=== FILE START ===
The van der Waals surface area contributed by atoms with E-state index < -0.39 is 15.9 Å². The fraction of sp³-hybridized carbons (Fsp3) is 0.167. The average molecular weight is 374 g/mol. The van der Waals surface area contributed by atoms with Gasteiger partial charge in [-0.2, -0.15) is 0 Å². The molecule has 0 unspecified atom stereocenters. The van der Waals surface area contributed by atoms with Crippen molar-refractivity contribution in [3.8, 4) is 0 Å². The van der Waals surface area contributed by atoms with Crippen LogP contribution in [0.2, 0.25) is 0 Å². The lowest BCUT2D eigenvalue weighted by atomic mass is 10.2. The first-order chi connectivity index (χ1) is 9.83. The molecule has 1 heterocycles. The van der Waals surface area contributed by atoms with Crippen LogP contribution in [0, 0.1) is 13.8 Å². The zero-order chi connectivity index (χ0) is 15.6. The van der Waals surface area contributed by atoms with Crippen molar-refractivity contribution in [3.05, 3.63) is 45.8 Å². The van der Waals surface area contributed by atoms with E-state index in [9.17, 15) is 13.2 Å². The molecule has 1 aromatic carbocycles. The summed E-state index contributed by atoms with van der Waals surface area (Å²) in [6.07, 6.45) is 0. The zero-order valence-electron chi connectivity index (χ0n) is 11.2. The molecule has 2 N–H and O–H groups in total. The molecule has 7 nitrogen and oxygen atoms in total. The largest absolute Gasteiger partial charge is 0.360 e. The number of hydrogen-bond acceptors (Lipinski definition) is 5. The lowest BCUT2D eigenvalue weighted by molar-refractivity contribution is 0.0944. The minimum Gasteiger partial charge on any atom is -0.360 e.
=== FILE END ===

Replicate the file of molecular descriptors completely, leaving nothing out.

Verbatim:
The van der Waals surface area contributed by atoms with E-state index < -0.39 is 15.9 Å². The fraction of sp³-hybridized carbons (Fsp3) is 0.167. The average molecular weight is 374 g/mol. The van der Waals surface area contributed by atoms with Gasteiger partial charge in [-0.2, -0.15) is 0 Å². The molecule has 0 unspecified atom stereocenters. The van der Waals surface area contributed by atoms with Crippen molar-refractivity contribution in [3.8, 4) is 0 Å². The van der Waals surface area contributed by atoms with Crippen LogP contribution in [0.2, 0.25) is 0 Å². The lowest BCUT2D eigenvalue weighted by atomic mass is 10.2. The first-order chi connectivity index (χ1) is 9.83. The molecule has 1 heterocycles. The van der Waals surface area contributed by atoms with Crippen LogP contribution in [0, 0.1) is 13.8 Å². The zero-order chi connectivity index (χ0) is 15.6. The van der Waals surface area contributed by atoms with Crippen molar-refractivity contribution in [3.05, 3.63) is 45.8 Å². The van der Waals surface area contributed by atoms with E-state index in [9.17, 15) is 13.2 Å². The molecule has 1 aromatic carbocycles. The summed E-state index contributed by atoms with van der Waals surface area (Å²) in [6.07, 6.45) is 0. The zero-order valence-electron chi connectivity index (χ0n) is 11.2. The molecule has 2 N–H and O–H groups in total. The molecule has 7 nitrogen and oxygen atoms in total. The largest absolute Gasteiger partial charge is 0.360 e. The number of hydrogen-bond acceptors (Lipinski definition) is 5. The lowest BCUT2D eigenvalue weighted by molar-refractivity contribution is 0.0944. The minimum Gasteiger partial charge on any atom is -0.360 e.